Mental illness is nothing to be ashamed of, although those who do suffer often suffer alone. While there will remain no cure-all, and the likes of Polly Toynbee, who is quick to jump on a passing bandwagon, in this case CBT, should be more careful about how much they talk it up, it can be lived with in almost all cases. As well as talking therapies there needs to be more mental hospitals which can handle in-patients in secure accommodation. Those who are severely mental ill are at the moment increasingly locked up in prison, unable to get the treatment they desperately need. The Guardian should also be careful of dismissing the rise of the consumer society and the link with depression, especially in the way it casually quotes a poet and philosopher talking of their own experiences as evidence that depression is not a modern problem. The concept of wage slavery, the problem in modern society of alienation, and the increasing lack of empathy are all precursors to depression and mental ill-health. What now needs to happen though is for a political consensus to emerge; Cameron, with his recent speech on happiness should sign up to the the Policy Group's conclusions. Whatever political party is in power, those who come down with mental illness, or who are born with it through no fault of their own should be able to rely on the services being there to help them. The policy group's recommendations should be just the first step.

Share |

Mmm. One issue that you don't raise is how mental illness is defined. Of course, depression and schizophrenia can be very serious things, but there is also a tendency amongst psychiatry to medicalise anything which is 'abnormal'. C4 showed an interesting prog on Sunday about hearing voices, in which it was argued that most of the time this is actually a natural phenomenon - and yet it can get people locked up. Incidentally, on the supposed need for more mental hospitals, the psyche survivor movement has long argued that institutionalising people is oppressive and doesn't help the person. While I wouldn't go completely down that route, bringing back all the asylums is not I think the way to go.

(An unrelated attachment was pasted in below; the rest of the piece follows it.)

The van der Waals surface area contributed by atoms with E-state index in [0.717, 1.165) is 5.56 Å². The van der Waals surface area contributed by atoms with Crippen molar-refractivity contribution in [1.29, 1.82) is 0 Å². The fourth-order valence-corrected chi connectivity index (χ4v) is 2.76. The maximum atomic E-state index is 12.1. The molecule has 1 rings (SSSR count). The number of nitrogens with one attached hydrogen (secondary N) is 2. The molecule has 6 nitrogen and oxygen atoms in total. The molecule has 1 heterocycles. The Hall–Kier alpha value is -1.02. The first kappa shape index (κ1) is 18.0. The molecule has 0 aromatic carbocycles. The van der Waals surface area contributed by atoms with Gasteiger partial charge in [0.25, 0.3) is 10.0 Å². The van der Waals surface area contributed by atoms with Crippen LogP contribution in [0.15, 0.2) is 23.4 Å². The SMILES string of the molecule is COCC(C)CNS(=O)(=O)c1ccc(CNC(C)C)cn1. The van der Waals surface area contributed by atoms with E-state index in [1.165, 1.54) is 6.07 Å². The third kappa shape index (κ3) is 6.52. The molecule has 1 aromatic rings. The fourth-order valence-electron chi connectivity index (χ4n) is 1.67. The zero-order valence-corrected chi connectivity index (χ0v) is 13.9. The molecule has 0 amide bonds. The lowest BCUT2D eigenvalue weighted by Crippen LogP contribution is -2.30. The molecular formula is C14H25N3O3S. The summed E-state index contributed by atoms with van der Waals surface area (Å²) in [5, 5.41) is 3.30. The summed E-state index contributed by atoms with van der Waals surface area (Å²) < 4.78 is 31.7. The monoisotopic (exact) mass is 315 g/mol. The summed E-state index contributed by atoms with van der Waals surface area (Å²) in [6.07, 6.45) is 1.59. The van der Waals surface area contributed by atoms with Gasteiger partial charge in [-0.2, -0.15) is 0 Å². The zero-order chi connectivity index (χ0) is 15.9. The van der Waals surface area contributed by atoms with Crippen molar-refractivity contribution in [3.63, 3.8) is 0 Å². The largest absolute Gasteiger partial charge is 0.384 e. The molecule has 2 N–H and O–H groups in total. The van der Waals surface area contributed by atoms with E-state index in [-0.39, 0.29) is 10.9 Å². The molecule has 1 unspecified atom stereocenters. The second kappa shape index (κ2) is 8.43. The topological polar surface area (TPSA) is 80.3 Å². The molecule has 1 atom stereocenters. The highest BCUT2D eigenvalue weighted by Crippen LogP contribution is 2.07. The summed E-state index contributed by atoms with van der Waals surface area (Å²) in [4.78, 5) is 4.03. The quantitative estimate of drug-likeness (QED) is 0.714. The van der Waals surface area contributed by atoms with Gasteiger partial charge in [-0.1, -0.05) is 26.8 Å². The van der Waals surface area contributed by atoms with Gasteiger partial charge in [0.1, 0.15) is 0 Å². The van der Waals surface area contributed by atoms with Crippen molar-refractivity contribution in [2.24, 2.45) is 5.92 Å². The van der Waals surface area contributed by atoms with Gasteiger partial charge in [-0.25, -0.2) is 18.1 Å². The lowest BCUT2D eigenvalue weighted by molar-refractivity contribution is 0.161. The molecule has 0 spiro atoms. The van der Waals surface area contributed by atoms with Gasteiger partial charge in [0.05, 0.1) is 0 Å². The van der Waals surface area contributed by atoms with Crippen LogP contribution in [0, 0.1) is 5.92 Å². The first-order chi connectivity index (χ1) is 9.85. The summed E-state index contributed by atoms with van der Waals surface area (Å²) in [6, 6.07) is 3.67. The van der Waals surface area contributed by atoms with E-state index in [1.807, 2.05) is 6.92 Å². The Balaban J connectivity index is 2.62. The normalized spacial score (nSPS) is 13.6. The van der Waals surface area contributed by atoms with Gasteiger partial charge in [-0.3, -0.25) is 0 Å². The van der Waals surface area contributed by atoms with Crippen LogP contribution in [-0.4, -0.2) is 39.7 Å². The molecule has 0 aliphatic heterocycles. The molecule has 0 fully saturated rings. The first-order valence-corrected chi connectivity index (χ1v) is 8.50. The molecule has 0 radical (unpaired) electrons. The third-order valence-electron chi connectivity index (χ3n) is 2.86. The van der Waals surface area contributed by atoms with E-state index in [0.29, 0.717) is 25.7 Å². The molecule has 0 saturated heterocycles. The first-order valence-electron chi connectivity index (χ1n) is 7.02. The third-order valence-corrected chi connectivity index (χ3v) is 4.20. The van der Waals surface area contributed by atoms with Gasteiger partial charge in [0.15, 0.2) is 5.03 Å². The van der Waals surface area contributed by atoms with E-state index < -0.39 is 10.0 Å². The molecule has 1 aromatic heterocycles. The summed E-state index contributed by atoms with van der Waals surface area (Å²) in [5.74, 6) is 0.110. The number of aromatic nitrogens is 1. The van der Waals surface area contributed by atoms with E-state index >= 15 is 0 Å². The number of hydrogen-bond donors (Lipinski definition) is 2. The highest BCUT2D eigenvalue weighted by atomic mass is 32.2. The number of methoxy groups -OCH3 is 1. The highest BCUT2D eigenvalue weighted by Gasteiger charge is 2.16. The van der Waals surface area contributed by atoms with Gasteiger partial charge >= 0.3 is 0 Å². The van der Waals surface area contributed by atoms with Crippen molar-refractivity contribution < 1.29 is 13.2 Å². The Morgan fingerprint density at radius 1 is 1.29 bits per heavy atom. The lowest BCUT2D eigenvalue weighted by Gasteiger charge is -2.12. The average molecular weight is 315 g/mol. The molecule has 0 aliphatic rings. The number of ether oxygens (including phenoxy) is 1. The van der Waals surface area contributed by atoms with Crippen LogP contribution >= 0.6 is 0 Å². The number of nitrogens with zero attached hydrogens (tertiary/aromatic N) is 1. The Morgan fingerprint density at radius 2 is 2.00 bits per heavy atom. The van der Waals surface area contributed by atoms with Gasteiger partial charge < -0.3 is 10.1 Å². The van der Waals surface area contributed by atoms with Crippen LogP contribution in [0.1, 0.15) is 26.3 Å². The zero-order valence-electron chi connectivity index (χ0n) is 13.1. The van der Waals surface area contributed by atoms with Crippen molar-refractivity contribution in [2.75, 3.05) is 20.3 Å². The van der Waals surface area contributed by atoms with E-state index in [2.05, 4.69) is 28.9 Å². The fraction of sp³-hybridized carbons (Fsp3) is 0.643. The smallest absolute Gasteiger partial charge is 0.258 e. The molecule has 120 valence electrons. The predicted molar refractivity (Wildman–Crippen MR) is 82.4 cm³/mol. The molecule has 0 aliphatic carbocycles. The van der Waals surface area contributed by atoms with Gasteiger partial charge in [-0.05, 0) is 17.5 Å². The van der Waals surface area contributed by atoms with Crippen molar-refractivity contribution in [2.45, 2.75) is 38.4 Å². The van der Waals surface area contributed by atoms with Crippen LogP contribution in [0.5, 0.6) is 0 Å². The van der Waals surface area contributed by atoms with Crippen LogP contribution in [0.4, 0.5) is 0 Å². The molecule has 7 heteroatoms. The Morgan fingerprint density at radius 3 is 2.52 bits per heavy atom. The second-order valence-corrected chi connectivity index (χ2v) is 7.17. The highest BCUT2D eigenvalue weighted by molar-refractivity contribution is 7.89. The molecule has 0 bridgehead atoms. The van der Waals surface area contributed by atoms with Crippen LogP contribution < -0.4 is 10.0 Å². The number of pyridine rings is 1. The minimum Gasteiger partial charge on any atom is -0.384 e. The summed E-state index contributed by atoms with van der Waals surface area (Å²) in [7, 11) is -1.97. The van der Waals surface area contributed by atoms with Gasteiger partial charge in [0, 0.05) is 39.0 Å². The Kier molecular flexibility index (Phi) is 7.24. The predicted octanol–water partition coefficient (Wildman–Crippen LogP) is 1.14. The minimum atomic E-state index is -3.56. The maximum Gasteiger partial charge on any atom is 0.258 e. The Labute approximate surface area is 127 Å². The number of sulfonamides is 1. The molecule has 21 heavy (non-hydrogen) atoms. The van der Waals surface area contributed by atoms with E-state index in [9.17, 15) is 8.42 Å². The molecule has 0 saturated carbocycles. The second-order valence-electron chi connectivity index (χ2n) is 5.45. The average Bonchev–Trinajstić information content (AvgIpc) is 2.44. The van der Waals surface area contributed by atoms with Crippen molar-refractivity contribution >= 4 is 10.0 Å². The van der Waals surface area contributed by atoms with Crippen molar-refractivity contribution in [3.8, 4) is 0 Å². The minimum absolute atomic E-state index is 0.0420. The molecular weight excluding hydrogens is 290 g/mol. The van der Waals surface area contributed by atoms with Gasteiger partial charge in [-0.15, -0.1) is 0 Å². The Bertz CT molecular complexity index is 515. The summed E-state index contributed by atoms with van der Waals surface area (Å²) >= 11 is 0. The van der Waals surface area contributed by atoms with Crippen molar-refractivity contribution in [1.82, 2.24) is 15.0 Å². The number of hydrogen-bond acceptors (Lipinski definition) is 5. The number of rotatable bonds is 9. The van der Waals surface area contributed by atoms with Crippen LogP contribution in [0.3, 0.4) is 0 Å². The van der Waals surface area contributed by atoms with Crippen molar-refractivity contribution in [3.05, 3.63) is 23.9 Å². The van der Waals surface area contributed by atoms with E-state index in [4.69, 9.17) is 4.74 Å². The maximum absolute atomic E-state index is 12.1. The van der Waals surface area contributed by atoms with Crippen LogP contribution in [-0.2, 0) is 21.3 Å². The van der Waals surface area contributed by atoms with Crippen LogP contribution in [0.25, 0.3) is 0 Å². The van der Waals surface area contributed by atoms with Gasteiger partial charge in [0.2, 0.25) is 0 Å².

Good points. I also didn't mention the recent plans by the government that could have resulted in those with personality disorders being locked-up, which were vigorously opposed.

About the asylums, I obviously don't believe we should go back to the bad old days, but there is an obvious need for more mental health beds. There are too many people with mental health problems in prison who simply shouldn't be there; it doesn't help them, it doesn't help the others around them and it doesn't protect the public at large, as prison does not help those who need both more constant and personalised care. About being institutionalised, the mental health act should also be reviewed. The consequences of being locked up for six months on the say so of two doctors is I think out of date, and should be changed.

Absolutely! There is an element of social control in the way psychiatry as a profession has responded to people who behave 'abnormally'. I have become sceptical of institutionalisation and institutions generally recently after reading online accounts of people who were locked up due to schizophrenia, severe autism or some such, who claim they were *tortured* by staff systematically. And these were apparently in quite respectable places

Post a Comment

Links to this post

Create a Link

About

  • This is septicisle
profile

Links

    blogspot stats
    Subscribe

     Subscribe in a reader

Archives

Powered by Blogger
and Blogger Templates